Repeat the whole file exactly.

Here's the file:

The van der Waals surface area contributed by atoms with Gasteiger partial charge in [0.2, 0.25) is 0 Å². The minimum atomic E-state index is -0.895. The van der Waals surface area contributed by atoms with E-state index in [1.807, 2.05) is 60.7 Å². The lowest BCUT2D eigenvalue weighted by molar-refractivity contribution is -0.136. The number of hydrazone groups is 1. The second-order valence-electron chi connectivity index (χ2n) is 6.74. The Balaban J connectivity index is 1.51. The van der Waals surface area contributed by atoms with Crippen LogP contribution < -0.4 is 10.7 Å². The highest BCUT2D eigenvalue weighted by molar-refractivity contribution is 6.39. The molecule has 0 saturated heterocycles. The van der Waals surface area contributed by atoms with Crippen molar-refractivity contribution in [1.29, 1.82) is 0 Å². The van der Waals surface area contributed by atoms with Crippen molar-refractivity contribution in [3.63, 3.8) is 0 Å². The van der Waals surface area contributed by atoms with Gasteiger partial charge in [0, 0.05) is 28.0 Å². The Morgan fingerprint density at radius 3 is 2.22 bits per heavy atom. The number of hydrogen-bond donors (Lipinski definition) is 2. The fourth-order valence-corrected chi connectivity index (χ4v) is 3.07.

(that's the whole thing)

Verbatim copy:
The van der Waals surface area contributed by atoms with Gasteiger partial charge in [0.2, 0.25) is 0 Å². The minimum atomic E-state index is -0.895. The van der Waals surface area contributed by atoms with E-state index in [1.807, 2.05) is 60.7 Å². The lowest BCUT2D eigenvalue weighted by molar-refractivity contribution is -0.136. The number of hydrazone groups is 1. The second-order valence-electron chi connectivity index (χ2n) is 6.74. The Balaban J connectivity index is 1.51. The van der Waals surface area contributed by atoms with Crippen LogP contribution < -0.4 is 10.7 Å². The highest BCUT2D eigenvalue weighted by molar-refractivity contribution is 6.39. The molecule has 0 saturated heterocycles. The van der Waals surface area contributed by atoms with Crippen molar-refractivity contribution in [1.29, 1.82) is 0 Å². The van der Waals surface area contributed by atoms with Crippen molar-refractivity contribution in [3.63, 3.8) is 0 Å². The van der Waals surface area contributed by atoms with Gasteiger partial charge in [0, 0.05) is 28.0 Å². The Morgan fingerprint density at radius 3 is 2.22 bits per heavy atom. The number of hydrogen-bond donors (Lipinski definition) is 2. The fourth-order valence-corrected chi connectivity index (χ4v) is 3.07.